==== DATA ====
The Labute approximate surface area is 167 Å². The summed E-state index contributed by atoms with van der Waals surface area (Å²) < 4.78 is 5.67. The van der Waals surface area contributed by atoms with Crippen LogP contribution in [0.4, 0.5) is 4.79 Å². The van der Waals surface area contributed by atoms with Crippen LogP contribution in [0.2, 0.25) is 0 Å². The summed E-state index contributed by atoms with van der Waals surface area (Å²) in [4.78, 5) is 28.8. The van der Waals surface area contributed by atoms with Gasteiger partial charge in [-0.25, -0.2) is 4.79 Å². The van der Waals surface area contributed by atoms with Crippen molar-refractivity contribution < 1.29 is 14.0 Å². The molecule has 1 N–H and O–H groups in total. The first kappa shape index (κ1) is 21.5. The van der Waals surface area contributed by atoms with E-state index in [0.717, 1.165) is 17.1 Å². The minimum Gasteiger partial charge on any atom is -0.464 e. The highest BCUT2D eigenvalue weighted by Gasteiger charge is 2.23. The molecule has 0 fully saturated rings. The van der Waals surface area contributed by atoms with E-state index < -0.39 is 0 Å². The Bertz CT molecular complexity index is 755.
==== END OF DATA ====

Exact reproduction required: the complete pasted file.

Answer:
The Labute approximate surface area is 167 Å². The summed E-state index contributed by atoms with van der Waals surface area (Å²) < 4.78 is 5.67. The van der Waals surface area contributed by atoms with Crippen LogP contribution in [0.4, 0.5) is 4.79 Å². The van der Waals surface area contributed by atoms with Crippen LogP contribution in [0.2, 0.25) is 0 Å². The summed E-state index contributed by atoms with van der Waals surface area (Å²) in [4.78, 5) is 28.8. The van der Waals surface area contributed by atoms with Gasteiger partial charge in [-0.25, -0.2) is 4.79 Å². The van der Waals surface area contributed by atoms with Crippen molar-refractivity contribution < 1.29 is 14.0 Å². The molecule has 1 N–H and O–H groups in total. The first kappa shape index (κ1) is 21.5. The van der Waals surface area contributed by atoms with E-state index in [0.717, 1.165) is 17.1 Å². The minimum Gasteiger partial charge on any atom is -0.464 e. The highest BCUT2D eigenvalue weighted by Gasteiger charge is 2.23. The molecule has 0 fully saturated rings. The van der Waals surface area contributed by atoms with E-state index < -0.39 is 0 Å². The Bertz CT molecular complexity index is 755.